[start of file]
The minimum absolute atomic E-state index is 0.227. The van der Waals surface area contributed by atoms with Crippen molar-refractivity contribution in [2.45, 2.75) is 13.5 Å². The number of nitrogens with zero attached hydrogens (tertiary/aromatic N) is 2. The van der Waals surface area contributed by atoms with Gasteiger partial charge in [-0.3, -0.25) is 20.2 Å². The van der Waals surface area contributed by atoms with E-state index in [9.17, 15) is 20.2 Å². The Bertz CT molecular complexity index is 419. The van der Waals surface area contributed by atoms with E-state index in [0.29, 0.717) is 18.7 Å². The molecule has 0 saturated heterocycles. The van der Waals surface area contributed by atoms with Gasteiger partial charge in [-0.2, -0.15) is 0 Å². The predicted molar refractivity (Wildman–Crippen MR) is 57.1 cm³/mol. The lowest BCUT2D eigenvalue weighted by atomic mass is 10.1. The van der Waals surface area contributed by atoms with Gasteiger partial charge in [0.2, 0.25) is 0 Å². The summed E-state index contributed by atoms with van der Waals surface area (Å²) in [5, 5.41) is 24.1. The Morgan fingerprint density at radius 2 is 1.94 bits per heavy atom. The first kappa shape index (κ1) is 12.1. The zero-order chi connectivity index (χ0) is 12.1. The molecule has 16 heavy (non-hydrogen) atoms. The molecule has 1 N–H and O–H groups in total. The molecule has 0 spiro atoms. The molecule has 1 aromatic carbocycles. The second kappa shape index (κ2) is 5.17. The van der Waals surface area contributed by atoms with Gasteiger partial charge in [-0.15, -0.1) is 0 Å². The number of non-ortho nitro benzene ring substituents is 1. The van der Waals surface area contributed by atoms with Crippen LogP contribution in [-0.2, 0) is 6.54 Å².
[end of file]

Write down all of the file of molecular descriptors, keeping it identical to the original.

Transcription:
The minimum absolute atomic E-state index is 0.227. The van der Waals surface area contributed by atoms with Crippen molar-refractivity contribution in [2.45, 2.75) is 13.5 Å². The number of nitrogens with zero attached hydrogens (tertiary/aromatic N) is 2. The van der Waals surface area contributed by atoms with Gasteiger partial charge in [-0.3, -0.25) is 20.2 Å². The van der Waals surface area contributed by atoms with E-state index in [9.17, 15) is 20.2 Å². The Bertz CT molecular complexity index is 419. The van der Waals surface area contributed by atoms with E-state index in [0.29, 0.717) is 18.7 Å². The molecule has 0 saturated heterocycles. The van der Waals surface area contributed by atoms with Gasteiger partial charge in [-0.2, -0.15) is 0 Å². The predicted molar refractivity (Wildman–Crippen MR) is 57.1 cm³/mol. The lowest BCUT2D eigenvalue weighted by atomic mass is 10.1. The van der Waals surface area contributed by atoms with Gasteiger partial charge in [0.2, 0.25) is 0 Å². The summed E-state index contributed by atoms with van der Waals surface area (Å²) in [5, 5.41) is 24.1. The Morgan fingerprint density at radius 2 is 1.94 bits per heavy atom. The first kappa shape index (κ1) is 12.1. The zero-order chi connectivity index (χ0) is 12.1. The molecule has 16 heavy (non-hydrogen) atoms. The molecule has 1 N–H and O–H groups in total. The molecule has 0 spiro atoms. The molecule has 1 aromatic carbocycles. The second kappa shape index (κ2) is 5.17. The van der Waals surface area contributed by atoms with Gasteiger partial charge in [-0.15, -0.1) is 0 Å². The number of non-ortho nitro benzene ring substituents is 1. The van der Waals surface area contributed by atoms with Crippen LogP contribution in [-0.2, 0) is 6.54 Å².